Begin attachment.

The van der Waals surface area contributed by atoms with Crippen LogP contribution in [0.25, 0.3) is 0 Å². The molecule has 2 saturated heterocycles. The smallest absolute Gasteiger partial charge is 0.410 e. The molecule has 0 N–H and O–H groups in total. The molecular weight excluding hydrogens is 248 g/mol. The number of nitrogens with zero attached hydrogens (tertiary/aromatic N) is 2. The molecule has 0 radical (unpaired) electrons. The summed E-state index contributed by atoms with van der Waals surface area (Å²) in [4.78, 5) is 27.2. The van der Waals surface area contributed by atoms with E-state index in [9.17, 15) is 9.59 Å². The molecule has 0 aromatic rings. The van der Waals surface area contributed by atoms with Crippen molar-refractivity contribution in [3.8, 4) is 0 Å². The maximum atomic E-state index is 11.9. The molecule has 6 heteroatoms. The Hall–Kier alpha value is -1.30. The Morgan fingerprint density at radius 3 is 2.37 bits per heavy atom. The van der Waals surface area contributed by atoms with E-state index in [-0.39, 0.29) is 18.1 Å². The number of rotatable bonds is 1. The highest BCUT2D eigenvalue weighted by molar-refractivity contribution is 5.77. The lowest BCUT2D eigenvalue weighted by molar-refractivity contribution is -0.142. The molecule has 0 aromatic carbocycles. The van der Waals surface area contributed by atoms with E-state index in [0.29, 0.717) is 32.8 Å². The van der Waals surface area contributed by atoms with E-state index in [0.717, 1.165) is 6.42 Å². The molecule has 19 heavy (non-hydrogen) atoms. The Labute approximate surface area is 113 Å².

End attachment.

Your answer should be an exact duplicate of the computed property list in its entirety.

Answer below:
The van der Waals surface area contributed by atoms with Crippen LogP contribution in [0.25, 0.3) is 0 Å². The molecule has 2 saturated heterocycles. The smallest absolute Gasteiger partial charge is 0.410 e. The molecule has 0 N–H and O–H groups in total. The molecular weight excluding hydrogens is 248 g/mol. The number of nitrogens with zero attached hydrogens (tertiary/aromatic N) is 2. The molecule has 0 radical (unpaired) electrons. The summed E-state index contributed by atoms with van der Waals surface area (Å²) in [4.78, 5) is 27.2. The van der Waals surface area contributed by atoms with E-state index in [9.17, 15) is 9.59 Å². The molecule has 0 aromatic rings. The van der Waals surface area contributed by atoms with Crippen molar-refractivity contribution in [3.8, 4) is 0 Å². The maximum atomic E-state index is 11.9. The molecule has 6 heteroatoms. The Hall–Kier alpha value is -1.30. The Morgan fingerprint density at radius 3 is 2.37 bits per heavy atom. The van der Waals surface area contributed by atoms with E-state index in [-0.39, 0.29) is 18.1 Å². The number of rotatable bonds is 1. The highest BCUT2D eigenvalue weighted by molar-refractivity contribution is 5.77. The lowest BCUT2D eigenvalue weighted by molar-refractivity contribution is -0.142. The molecule has 0 aromatic carbocycles. The van der Waals surface area contributed by atoms with E-state index in [0.29, 0.717) is 32.8 Å². The van der Waals surface area contributed by atoms with E-state index in [0.717, 1.165) is 6.42 Å². The molecule has 19 heavy (non-hydrogen) atoms. The Labute approximate surface area is 113 Å².